Traveling executives wear blinders of a different type, however, when visiting hot spots like Brazil. Corporate executives and entrepreneurs usually think of themselves as experienced risk-takers who are not easily intimidated and do not want to be viewed as vulnerable. It is not that they throw caution to the wind, but they often believe themselves to be exempt from harm. Not even the possibility of a kidnapping will keep them from attending the World Cup, particularly if they have a monetary stake in the games, such as a corporate sponsorship. These individuals should strongly consider insurance. Few domestic carriers possess the ability, however, to underwrite large risks when there is a high-risk exposure in a hot zone. To get the job done, insurance advisors must work with large international insurers that are willing to deploy meaningful capacity.
When underwriting coverage in hostile areas, rates can vary based on multiple factors, such as security arrangements, travel vendors and length of stay. In very hostile areas, rates even vary down to specific latitude and longitude coordinates within a single city or locale. This coverage can encompass everything from accidental death, disability and dismemberment coverage to kidnap and ransom, evacuation, return of remains, extraction, and medical and emergency assistance.
In the past, such coverage often required multiple policies to properly protect travelers. This was a daunting task for both the insurance broker and the traveler, and often not very cost-effective. In the wake of Sochi, specialty underwriters have recognized the increased need for an all-encompassing traveler insurance policy and created one. By combining different forms of insurance under one aggregated policy form and marrying that with security consulting, consumers and insurance advisors can acquire protection in a more streamlined fashion.
Coverage with this new product protects the insured immediately upon leaving American soil, but its value begins long before then. As a risk mitigation tool, underwriters are now providing their policyholders with a pre-trip World Cup security briefing that highlights various threats in the region and offers counsel on how to best mitigate those threats. International cell phone numbers are gathered and urgent security push notifications can be sent via text to policyholders if an outbreak of violence erupts.
Policies typically range from $1 million to $5 million but, for extremely wealthy travelers, limits up to $100 million can be deployed. In the specialty insurance world, all men are not created equal-high-profile VIPs like soccer star David Beckham, for example, will have to pay a lot more for coverage than two anonymous soccer fans from Iowa.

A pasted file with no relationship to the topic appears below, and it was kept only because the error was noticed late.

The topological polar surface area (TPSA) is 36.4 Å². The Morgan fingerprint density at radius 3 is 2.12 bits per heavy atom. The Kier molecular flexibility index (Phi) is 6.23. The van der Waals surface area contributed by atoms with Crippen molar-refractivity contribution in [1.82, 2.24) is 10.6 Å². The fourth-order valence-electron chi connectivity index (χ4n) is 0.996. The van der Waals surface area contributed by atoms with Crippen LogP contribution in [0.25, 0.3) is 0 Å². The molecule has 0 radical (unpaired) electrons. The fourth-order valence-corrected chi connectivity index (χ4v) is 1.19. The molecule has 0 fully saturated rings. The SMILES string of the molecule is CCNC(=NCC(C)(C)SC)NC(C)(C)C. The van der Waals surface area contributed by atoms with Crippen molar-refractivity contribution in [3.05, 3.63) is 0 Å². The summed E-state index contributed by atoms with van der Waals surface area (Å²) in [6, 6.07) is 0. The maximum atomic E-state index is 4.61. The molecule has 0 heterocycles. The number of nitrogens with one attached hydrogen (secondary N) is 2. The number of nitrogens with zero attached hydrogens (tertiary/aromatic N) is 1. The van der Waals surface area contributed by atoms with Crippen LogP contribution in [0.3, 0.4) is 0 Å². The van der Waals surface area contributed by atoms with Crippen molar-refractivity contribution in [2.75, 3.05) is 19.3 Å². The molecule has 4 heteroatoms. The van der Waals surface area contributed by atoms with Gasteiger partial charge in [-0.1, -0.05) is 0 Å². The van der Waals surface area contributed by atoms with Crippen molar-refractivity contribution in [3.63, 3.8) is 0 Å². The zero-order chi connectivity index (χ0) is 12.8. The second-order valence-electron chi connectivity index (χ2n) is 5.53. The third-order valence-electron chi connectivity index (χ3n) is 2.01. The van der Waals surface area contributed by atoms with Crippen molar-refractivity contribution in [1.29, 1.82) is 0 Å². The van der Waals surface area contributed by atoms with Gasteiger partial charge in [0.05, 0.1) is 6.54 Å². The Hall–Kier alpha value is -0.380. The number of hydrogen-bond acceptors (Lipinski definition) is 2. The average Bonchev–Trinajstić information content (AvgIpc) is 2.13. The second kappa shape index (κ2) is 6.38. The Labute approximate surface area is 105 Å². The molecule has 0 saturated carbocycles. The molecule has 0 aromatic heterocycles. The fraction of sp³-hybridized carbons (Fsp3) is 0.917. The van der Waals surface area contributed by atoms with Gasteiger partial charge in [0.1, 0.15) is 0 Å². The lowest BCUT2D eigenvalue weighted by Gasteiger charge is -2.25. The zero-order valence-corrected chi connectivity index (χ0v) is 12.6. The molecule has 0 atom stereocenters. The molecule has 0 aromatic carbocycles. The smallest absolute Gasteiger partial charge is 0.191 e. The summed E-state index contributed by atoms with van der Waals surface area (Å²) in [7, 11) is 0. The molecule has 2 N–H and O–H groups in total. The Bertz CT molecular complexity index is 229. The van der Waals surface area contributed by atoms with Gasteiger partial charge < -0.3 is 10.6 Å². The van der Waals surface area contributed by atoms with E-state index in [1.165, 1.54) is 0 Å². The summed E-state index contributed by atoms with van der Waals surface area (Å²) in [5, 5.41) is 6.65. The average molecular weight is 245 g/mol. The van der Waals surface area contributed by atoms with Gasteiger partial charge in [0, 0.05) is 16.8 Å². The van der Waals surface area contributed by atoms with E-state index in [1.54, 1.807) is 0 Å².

The possibility of a kidnapping is one of the bigger challenges, particularly when going to an event like the World Cup, where all the components are in place to create a volatile situation. And if current upward trends persist, we can expect that there will be more kidnap victims and payouts in the years ahead, even though many of these incidents never make the news.
As a result, the kidnap and ransom component of these travel insurance policies covers expenses for the services of experienced crisis management teams, which include highly skilled professionals, such as former CIA, FBI, Secret Service and military police personnel. Their purpose is to assist in negotiating the safe release of kidnap victims. If a ransom is required, they are skilled at negotiating the payout while making safety the top priority. (It is important to note that anyone buying these policies should keep the purchase strictly confidential as potential kidnappers may view such insurance as a source of ransom funds.)
Of course, none of these dire warnings will stop the massive influx of people expected in Brazil this summer. “Violence is a part of daily life in Brazil and to assume that this will go away because people feel good about the World Cup is as irresponsible as it is naive,” said Christopher Gaffney, a visiting professor at the Fluminense Federal University in Rio de Janeiro. Others, however, take a more optimistic approach. The World Cup’s ambassador, soccer legend Pelé, insists the tournament will bring rewards for Brazil, “as long as people don’t ruin the party mood.”
But should that party mood sour, smart travellers will be glad they are protected. After all, staying safe is really the ultimate goal.